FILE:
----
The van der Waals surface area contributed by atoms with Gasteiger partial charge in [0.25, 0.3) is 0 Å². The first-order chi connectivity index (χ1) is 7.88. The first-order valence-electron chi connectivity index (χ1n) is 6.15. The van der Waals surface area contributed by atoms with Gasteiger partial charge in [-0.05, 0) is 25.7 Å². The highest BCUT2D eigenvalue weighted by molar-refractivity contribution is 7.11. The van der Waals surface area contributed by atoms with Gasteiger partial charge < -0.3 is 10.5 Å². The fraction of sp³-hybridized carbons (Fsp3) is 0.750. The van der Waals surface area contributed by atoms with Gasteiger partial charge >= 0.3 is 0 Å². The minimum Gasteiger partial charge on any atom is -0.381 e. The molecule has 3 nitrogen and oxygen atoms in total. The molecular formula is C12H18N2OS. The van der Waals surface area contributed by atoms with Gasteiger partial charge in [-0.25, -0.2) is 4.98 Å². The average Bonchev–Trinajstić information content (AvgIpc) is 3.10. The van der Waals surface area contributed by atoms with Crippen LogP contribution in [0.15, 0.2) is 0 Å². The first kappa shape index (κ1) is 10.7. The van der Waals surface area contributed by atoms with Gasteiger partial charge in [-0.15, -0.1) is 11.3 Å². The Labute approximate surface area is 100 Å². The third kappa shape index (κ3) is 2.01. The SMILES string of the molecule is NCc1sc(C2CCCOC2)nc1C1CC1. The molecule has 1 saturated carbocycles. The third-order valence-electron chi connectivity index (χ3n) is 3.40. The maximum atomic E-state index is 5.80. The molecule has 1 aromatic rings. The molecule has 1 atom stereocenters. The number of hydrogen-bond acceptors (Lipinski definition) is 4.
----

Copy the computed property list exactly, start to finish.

The van der Waals surface area contributed by atoms with Gasteiger partial charge in [0.25, 0.3) is 0 Å². The first-order chi connectivity index (χ1) is 7.88. The first-order valence-electron chi connectivity index (χ1n) is 6.15. The van der Waals surface area contributed by atoms with Gasteiger partial charge in [-0.05, 0) is 25.7 Å². The highest BCUT2D eigenvalue weighted by molar-refractivity contribution is 7.11. The van der Waals surface area contributed by atoms with Gasteiger partial charge < -0.3 is 10.5 Å². The fraction of sp³-hybridized carbons (Fsp3) is 0.750. The van der Waals surface area contributed by atoms with Gasteiger partial charge >= 0.3 is 0 Å². The minimum Gasteiger partial charge on any atom is -0.381 e. The molecule has 3 nitrogen and oxygen atoms in total. The molecular formula is C12H18N2OS. The van der Waals surface area contributed by atoms with Gasteiger partial charge in [-0.25, -0.2) is 4.98 Å². The average Bonchev–Trinajstić information content (AvgIpc) is 3.10. The van der Waals surface area contributed by atoms with Crippen LogP contribution in [0.15, 0.2) is 0 Å². The first kappa shape index (κ1) is 10.7. The van der Waals surface area contributed by atoms with Gasteiger partial charge in [-0.15, -0.1) is 11.3 Å². The Labute approximate surface area is 100 Å². The third kappa shape index (κ3) is 2.01. The SMILES string of the molecule is NCc1sc(C2CCCOC2)nc1C1CC1. The molecule has 1 saturated carbocycles. The third-order valence-electron chi connectivity index (χ3n) is 3.40. The maximum atomic E-state index is 5.80. The molecule has 1 aromatic rings. The molecule has 1 atom stereocenters. The number of hydrogen-bond acceptors (Lipinski definition) is 4.